Euro 2012: How Italy Can Utilize Daniele De Rossi Against Spain

Trent ScottAnalyst IIIJune 8, 2012

FLORENCE, ITALY - JUNE 04: Daniele De Rossi of Italy during a training session at Coverciano on June 4, 2012 in Florence, Italy.  (Photo by Gabriele Maltinti/Getty Images)
Gabriele Maltinti/Getty Images

At midweek, speculation was swirling that Daniele De Rossi might convert to the defensive line as cover for the injured Andrea Barzagli in the Italy defense.

On Friday, De Rossi confirmed the move, as Euro 2012 gets underway.

The 3-5-2 formation will not be unfamiliar to the Juventus players, as it was the weapon of choice for The Old Lady this season. The challenge, however, is getting De Rossi into the right positions to make it work.

Juventus featured Barzagli on the right of the three central defenders. De Rossi could very easily fill the role, especially if he is allowed to chase a little bit with additional cover behind him.

With a back three, and three midfielders in front, the Italians now have a better chance at eliminating some of the space that Spain would normally look to exploit between the lines.

This strategy served Chelsea well in their Champions League victory over Barcelona.

The wingbacks could also help clog the middle of the pitch if the Spaniards decide on a more central approach, while watching the flanks for the fullbacks trying to break down the wings.

The shift would have more repercussions out wide, as Italy might then feature some wide play in their attacks. Andrea Pirlo will become ever more vital as, in all likelihood, the tip of the 4-4-2 diamond will be sacrificed to keep two forwards on the pitch.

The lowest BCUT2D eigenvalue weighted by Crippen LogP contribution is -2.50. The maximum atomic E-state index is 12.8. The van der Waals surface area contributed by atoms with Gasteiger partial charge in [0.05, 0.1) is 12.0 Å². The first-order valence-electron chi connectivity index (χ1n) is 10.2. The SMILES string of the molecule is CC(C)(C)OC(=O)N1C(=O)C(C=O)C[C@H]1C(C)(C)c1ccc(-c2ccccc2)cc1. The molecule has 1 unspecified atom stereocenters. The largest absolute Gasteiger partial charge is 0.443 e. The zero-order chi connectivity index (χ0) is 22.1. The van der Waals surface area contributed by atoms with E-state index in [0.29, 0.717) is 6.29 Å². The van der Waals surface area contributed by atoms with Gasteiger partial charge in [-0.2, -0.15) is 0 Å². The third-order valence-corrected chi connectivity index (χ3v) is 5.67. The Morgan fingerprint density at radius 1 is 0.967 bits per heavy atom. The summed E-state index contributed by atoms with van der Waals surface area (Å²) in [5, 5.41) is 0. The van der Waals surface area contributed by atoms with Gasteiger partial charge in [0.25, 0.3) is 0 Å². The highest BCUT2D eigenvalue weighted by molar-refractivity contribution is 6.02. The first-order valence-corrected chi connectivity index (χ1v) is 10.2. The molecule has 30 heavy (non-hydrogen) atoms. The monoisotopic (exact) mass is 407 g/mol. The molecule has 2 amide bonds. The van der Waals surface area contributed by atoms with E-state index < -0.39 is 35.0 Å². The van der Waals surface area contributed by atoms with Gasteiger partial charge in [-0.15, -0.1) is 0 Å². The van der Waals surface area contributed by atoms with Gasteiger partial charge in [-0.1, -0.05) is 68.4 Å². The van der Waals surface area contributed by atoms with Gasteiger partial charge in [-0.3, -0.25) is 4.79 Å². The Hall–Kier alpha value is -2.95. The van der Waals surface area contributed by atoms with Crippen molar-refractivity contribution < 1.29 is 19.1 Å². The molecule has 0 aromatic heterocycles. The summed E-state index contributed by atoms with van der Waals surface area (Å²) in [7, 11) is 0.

Pirlo might be given avenues to spread play if the Spaniards play similar to Barcelona. If he sees that the fullbacks are forward in Spain's pressing system, Pirlo will have the option to try and hit balls over the top.

FLORENCE, ITALY - MAY 23:  (L-R)  Daniele De Rossi, Riccardo Montolivo and Giorgio Chiellini of Italy during training session at Coverciano on May 23, 2012 in Florence, Italy.  (Photo by Claudio Villa/Getty Images)
Claudio Villa/Getty Images

Initially, with two forwards, he would have been forced to play them narrow, but with the presence of wingbacks Frederico Balzaretti and Christian Maggio, Pirlo can try and hit these options from the sides, which Chelsea did to devastating effect in the Champions League semifinal.

The change also puts a greater emphasis on the other two midfield players, who will be forced to shield a back three while also linking play through the middle of the formation.

Claudio Marchisio is already in one of those positions, but naming the other will be important. Cesare Prandelli may choose to mover Riccardo Montolivo back as the other midfield option, but the Italy boss also could use Thiago Motta if he feels the need to replace De Rossi.

Ball possession will become perhaps the most important aspect of the change, however. This will still be difficult against the Spaniards but, in a more familiar setting, it might prove to be a stroke of genius.

If Pirlo is given the time and protection to move the ball around, Italy becomes a much more dangerous outfit to deal with and, in a system he ran to perfection during this last campaign, a comfortable rhythm from Italy's master passer is a dangerous deal for any squad in the world.

In any instance, the decision to make a move to a 3-5-2 may be just a ruse, but given the circumstances and the players at Prandelli’s disposal, it would make a great deal of sense and might just give the Italians the element of surprise against Spain.